Retired head of the public service Reginald Dumas says Garvin Simonette should never have accepted the prime minister's offer to be a senator and public administration minister, given his past driving under the influence (DUI) case in the United States.
Simonette, an attorney, was to be sworn-in as public administration minister on Monday after former minister Marlene McDonald was fired from the Cabinet owing to the corruption charges against her.
However, shortly before scheduled swearing-in ceremony at President's House, the Opposition exposed details of his past DUI case in the US, via online postings, prompting his withdrawal as the candidate for public administration minister. The Prime Minister has since assumed that portfolio.
Simonette told Newsday on Monday he took full responsibility for not having told Rowley about his DUI case. He also issued a statement, saying: "I have advised the Prime Minister that in light of adverse media coverage regarding my culpability for driving under the influence, it would be inappropriate for me to accept his appointment to accept his appointment to the Cabinet of TT."
Dumas yesterday told Newsday Simonette was "perfectly correct" to withdraw his acceptance of the offer to be Minister of Public Administration ,"though I would have preferred if he had not accepted the offer in the first place, especially in light of all the bacchanal going on now."
He said Simonette should have exercised more prudence, especially in the age of social media.
"Clearly, in this day and age, you can't hide, and someone would have discovered very quickly – and someone did discover very quickly – that he had been arrested and charged for driving under the influence."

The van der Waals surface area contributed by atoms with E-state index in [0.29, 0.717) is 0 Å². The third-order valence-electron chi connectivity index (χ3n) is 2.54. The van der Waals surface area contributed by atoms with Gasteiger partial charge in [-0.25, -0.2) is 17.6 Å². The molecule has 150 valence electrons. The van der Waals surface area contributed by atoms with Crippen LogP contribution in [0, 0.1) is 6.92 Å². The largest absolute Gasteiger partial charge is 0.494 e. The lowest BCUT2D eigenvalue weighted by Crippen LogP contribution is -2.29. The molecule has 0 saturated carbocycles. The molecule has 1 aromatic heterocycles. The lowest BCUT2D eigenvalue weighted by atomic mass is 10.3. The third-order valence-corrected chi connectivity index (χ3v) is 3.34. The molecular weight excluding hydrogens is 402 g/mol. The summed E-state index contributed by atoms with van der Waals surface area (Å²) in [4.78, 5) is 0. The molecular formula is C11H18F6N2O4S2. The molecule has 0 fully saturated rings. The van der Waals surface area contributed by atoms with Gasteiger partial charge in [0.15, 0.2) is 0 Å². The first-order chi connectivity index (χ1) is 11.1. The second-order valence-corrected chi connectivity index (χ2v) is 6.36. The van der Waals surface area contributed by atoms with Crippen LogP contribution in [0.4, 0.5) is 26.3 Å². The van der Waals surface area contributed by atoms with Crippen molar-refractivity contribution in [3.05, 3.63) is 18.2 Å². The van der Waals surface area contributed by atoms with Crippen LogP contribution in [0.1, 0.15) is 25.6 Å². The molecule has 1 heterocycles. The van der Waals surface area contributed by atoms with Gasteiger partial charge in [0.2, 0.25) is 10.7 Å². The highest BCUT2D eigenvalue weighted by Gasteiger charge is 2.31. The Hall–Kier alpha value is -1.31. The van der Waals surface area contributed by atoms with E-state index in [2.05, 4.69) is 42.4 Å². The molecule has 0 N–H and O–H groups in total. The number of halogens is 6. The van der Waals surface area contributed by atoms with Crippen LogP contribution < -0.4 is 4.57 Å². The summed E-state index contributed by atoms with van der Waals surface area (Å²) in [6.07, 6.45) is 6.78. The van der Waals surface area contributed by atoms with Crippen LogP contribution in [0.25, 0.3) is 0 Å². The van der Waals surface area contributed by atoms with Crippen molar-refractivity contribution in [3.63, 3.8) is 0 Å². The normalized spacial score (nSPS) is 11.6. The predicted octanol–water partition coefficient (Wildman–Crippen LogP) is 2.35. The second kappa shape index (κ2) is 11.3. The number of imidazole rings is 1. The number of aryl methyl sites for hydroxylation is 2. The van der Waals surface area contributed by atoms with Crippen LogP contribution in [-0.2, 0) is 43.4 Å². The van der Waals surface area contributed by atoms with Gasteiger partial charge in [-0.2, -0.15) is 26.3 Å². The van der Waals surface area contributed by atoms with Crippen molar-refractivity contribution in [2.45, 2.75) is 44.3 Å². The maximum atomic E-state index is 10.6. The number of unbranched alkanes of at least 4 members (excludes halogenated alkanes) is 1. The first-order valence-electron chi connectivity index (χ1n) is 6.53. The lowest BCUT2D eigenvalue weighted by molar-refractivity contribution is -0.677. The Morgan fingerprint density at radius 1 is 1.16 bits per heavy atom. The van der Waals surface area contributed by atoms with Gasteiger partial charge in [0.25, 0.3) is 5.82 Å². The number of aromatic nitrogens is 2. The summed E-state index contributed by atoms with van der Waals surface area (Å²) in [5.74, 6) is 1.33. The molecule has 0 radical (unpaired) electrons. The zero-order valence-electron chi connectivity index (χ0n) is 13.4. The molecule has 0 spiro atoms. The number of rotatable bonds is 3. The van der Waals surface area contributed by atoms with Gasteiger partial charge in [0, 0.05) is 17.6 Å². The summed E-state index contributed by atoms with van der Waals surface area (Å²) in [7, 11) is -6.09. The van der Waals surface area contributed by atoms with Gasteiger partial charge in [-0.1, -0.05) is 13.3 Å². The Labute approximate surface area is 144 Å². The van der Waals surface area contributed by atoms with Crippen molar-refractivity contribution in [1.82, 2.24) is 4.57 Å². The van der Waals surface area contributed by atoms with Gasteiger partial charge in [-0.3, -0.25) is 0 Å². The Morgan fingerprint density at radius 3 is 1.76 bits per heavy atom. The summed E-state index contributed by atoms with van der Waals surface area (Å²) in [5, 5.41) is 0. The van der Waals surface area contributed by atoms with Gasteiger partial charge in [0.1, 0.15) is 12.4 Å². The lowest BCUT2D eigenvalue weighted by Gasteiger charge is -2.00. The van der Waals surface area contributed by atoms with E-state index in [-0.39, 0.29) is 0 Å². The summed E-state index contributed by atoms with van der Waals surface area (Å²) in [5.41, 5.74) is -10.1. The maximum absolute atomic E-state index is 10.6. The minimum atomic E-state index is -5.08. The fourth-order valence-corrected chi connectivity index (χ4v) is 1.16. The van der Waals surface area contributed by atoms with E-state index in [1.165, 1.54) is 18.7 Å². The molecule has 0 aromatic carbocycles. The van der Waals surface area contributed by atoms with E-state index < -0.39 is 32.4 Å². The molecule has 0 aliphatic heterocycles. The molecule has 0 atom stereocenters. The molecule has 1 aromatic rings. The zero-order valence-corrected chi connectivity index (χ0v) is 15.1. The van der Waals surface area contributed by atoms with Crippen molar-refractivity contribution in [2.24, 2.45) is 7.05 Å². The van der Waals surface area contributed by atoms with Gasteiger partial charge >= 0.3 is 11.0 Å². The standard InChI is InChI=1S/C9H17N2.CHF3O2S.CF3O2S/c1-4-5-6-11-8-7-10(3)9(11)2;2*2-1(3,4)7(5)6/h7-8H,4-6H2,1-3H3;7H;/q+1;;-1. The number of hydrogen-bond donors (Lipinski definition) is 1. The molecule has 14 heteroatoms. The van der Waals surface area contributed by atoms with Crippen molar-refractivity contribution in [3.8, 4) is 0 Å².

He said people assuming positions in public life "must be squeaky clean, or be seen as squeaky clean."
Dumas added: "If you are going to be in a position of responsibility, people can't be saying things like 'That fella does beat he wife.'
"So I think Simonette correctly decided to withdraw his acceptance of the offer.
"But I would have preferred if, in the circumstances that he described to us of his own arrest, I would have preferred if he had not accepted the offer in the first place, because people in positions of responsibility must send messages of good behaviour to the rest of the society, especially to the young people in the society."
Dumas said there is nothing wrong with Rowley assuming the public administration portfolio, as he has done it before.
"It will more than likely be a temporary arrangement. Perhaps he may have to reshuffle his Cabinet or look for somebody else in due course."
Dumas avoided comment on the corruption charges facing McDonald, her common-law husband, Michael Carew and three others.
"She has to appear in court now. She has been dismissed from the Cabinet. The Prime Minister had advised the President to revoke her appointment. So we now wait and see what happens, because this is now a matter for the court."
However, he said the developments have embarrassed the country.
"As a citizen, I am somewhat embarrassed by all of these goings-on, because the country don't look good.
I am concerned about the country. Some people are concerned about the party, but I am concerned about TT."